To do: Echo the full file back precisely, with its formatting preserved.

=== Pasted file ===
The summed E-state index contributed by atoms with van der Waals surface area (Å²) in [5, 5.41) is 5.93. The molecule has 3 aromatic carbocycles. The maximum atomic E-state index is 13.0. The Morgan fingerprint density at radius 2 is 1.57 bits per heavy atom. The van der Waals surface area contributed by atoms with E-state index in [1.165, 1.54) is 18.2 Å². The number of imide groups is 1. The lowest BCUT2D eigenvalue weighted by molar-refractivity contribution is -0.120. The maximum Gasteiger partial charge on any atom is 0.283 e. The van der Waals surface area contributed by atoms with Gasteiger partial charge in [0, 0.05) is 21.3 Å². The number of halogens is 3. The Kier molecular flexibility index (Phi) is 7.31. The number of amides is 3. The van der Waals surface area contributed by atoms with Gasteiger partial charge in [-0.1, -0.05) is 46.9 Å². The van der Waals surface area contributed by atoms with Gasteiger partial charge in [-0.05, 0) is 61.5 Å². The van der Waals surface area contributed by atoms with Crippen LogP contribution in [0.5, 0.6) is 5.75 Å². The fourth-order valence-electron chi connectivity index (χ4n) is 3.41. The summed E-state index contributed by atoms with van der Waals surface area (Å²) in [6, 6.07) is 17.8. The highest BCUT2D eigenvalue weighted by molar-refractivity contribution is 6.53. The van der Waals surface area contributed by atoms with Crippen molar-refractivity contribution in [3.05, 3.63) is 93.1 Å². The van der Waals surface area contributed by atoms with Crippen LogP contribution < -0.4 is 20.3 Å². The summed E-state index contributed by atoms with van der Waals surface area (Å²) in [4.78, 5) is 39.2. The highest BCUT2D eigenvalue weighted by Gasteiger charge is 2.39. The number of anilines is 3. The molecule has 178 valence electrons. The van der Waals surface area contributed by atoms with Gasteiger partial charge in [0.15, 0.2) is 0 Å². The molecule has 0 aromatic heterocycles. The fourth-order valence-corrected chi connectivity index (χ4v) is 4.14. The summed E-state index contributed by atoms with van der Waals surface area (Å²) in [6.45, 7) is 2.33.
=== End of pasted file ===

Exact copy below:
The summed E-state index contributed by atoms with van der Waals surface area (Å²) in [5, 5.41) is 5.93. The molecule has 3 aromatic carbocycles. The maximum atomic E-state index is 13.0. The Morgan fingerprint density at radius 2 is 1.57 bits per heavy atom. The van der Waals surface area contributed by atoms with E-state index in [1.165, 1.54) is 18.2 Å². The number of imide groups is 1. The lowest BCUT2D eigenvalue weighted by molar-refractivity contribution is -0.120. The maximum Gasteiger partial charge on any atom is 0.283 e. The van der Waals surface area contributed by atoms with Gasteiger partial charge in [0, 0.05) is 21.3 Å². The number of halogens is 3. The Kier molecular flexibility index (Phi) is 7.31. The number of amides is 3. The van der Waals surface area contributed by atoms with Gasteiger partial charge in [-0.1, -0.05) is 46.9 Å². The van der Waals surface area contributed by atoms with Gasteiger partial charge in [-0.05, 0) is 61.5 Å². The van der Waals surface area contributed by atoms with Crippen LogP contribution in [0.5, 0.6) is 5.75 Å². The fourth-order valence-electron chi connectivity index (χ4n) is 3.41. The summed E-state index contributed by atoms with van der Waals surface area (Å²) in [6, 6.07) is 17.8. The highest BCUT2D eigenvalue weighted by molar-refractivity contribution is 6.53. The van der Waals surface area contributed by atoms with Crippen molar-refractivity contribution in [3.05, 3.63) is 93.1 Å². The van der Waals surface area contributed by atoms with Crippen LogP contribution < -0.4 is 20.3 Å². The summed E-state index contributed by atoms with van der Waals surface area (Å²) in [4.78, 5) is 39.2. The highest BCUT2D eigenvalue weighted by Gasteiger charge is 2.39. The number of anilines is 3. The molecule has 178 valence electrons. The van der Waals surface area contributed by atoms with Gasteiger partial charge in [0.15, 0.2) is 0 Å². The molecule has 0 aromatic heterocycles. The fourth-order valence-corrected chi connectivity index (χ4v) is 4.14. The summed E-state index contributed by atoms with van der Waals surface area (Å²) in [6.45, 7) is 2.33.